PPPS -- Hayao is awesome too.

Okay baby eating puppy haters -- I mean, puppy eating baby haters -- I'm done. You can unshield your eyes.

At first, I thought this novel would be like A Great and Terrible Beauty, the first book in the Gemma Doyle Trilogy. Not really. While Gemma Doyle reads like a YA novel, both in tone, content, and character, The Friday Society reads more like Upper MG. And that's not a bad thing. I guess. But I was expecting something more mature. The juvenile voice hurt this novel. The writing isn’t bad, but I didn’t believe any of the girls were older than fourteen. I mean, I'm eighteen. Not less than a year ago, I was seventeen. I know what seventeen-year-old girls sound like. And they think about sex. A lot. Well, my sixteen-year-old female friends do, anyway. That is a joke, by the way. Though it's true.

These girls sound like Judy Blume protagonists. And, as I said before, that's not a bad thing. It's just not good. A well placed curse word does not change that fact.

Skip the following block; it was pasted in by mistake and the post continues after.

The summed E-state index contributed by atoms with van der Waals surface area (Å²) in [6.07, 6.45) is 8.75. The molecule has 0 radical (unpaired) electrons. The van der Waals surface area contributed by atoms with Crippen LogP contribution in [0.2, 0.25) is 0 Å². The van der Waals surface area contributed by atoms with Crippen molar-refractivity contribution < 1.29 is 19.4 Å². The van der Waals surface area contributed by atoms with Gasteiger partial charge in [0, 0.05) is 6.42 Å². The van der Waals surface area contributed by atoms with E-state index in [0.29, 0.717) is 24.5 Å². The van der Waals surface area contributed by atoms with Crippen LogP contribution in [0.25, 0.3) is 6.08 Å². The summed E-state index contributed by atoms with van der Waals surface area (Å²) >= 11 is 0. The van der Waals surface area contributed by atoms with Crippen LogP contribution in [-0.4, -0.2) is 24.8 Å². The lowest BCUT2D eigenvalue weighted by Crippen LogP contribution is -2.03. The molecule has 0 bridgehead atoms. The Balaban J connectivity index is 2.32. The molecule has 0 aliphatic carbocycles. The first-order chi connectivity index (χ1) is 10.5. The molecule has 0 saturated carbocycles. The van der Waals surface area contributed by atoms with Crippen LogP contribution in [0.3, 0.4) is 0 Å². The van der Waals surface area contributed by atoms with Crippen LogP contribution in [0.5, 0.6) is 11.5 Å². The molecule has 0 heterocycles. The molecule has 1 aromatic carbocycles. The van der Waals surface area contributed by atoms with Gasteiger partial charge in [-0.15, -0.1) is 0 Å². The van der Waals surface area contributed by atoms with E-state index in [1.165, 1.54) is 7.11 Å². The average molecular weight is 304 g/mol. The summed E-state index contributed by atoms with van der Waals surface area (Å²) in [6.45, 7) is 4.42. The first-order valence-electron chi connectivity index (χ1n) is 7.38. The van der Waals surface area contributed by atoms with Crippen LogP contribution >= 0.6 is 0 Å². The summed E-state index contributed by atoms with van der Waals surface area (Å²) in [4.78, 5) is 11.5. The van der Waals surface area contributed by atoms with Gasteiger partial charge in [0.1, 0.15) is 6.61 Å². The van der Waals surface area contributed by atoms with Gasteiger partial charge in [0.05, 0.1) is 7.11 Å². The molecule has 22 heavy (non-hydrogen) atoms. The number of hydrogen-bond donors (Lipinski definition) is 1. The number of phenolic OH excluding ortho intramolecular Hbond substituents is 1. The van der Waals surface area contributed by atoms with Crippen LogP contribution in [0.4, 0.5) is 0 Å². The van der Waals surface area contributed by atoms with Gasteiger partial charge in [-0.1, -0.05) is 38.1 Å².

I suppose I could go on for a bit longer, but I don't really have anything else to say. And it's 11:59 AM. I'm seeing Skyfall tomorrow. Good night readers. Hope you enjoyed this review. And do read the book when it comes out. Despite my negativity, it's a lot more enjoyable than most YA crap out there right now.

And just because I was harsh does not mean this book isn't worth the read. I did give it three stars. That, from me, is not, I repeat, NOT BAD. It'd be a good Christmas gift for your preteen nieces/nephews. It's certainly something I'd buy for my thirteen-year-old sister.

3.25 stars. Not bad, but it could be so much better.

FYI, this book comes out December 6th, 2012.